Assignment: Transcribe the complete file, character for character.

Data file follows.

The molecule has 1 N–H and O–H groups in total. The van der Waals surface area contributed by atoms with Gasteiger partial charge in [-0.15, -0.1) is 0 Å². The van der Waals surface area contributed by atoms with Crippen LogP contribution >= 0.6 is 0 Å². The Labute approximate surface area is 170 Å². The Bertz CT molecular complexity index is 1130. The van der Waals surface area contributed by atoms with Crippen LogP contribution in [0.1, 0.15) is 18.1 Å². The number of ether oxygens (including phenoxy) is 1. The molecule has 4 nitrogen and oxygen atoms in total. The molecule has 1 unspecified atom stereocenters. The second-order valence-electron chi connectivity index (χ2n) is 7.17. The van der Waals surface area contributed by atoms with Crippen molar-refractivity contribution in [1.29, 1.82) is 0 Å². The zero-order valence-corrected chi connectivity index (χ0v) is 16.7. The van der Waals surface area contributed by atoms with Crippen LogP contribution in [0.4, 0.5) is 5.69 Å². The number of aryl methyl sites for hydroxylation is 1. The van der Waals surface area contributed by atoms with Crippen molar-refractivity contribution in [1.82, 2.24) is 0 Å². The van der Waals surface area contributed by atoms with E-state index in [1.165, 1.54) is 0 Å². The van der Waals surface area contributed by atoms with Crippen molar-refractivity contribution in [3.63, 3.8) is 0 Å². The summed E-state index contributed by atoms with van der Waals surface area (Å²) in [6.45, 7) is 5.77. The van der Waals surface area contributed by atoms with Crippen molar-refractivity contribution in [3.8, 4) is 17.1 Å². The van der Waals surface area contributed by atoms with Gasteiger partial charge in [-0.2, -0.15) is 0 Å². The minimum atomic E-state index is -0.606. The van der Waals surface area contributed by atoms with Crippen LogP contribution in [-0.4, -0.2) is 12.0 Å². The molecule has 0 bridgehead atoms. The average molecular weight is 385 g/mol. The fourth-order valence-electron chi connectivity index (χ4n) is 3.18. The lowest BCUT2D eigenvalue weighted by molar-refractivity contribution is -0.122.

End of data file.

The molecule has 1 N–H and O–H groups in total. The van der Waals surface area contributed by atoms with Gasteiger partial charge in [-0.15, -0.1) is 0 Å². The van der Waals surface area contributed by atoms with Crippen LogP contribution >= 0.6 is 0 Å². The Labute approximate surface area is 170 Å². The Bertz CT molecular complexity index is 1130. The van der Waals surface area contributed by atoms with Crippen LogP contribution in [0.1, 0.15) is 18.1 Å². The number of ether oxygens (including phenoxy) is 1. The molecule has 4 nitrogen and oxygen atoms in total. The molecule has 1 unspecified atom stereocenters. The second-order valence-electron chi connectivity index (χ2n) is 7.17. The van der Waals surface area contributed by atoms with Crippen molar-refractivity contribution in [1.29, 1.82) is 0 Å². The zero-order valence-corrected chi connectivity index (χ0v) is 16.7. The van der Waals surface area contributed by atoms with Crippen LogP contribution in [0.4, 0.5) is 5.69 Å². The number of aryl methyl sites for hydroxylation is 1. The van der Waals surface area contributed by atoms with Crippen molar-refractivity contribution in [1.82, 2.24) is 0 Å². The van der Waals surface area contributed by atoms with E-state index in [1.165, 1.54) is 0 Å². The van der Waals surface area contributed by atoms with Crippen molar-refractivity contribution in [3.63, 3.8) is 0 Å². The summed E-state index contributed by atoms with van der Waals surface area (Å²) in [6.45, 7) is 5.77. The van der Waals surface area contributed by atoms with Crippen molar-refractivity contribution in [3.8, 4) is 17.1 Å². The van der Waals surface area contributed by atoms with Gasteiger partial charge in [-0.2, -0.15) is 0 Å². The minimum atomic E-state index is -0.606. The van der Waals surface area contributed by atoms with Crippen LogP contribution in [-0.4, -0.2) is 12.0 Å². The molecule has 0 bridgehead atoms. The average molecular weight is 385 g/mol. The fourth-order valence-electron chi connectivity index (χ4n) is 3.18. The lowest BCUT2D eigenvalue weighted by molar-refractivity contribution is -0.122.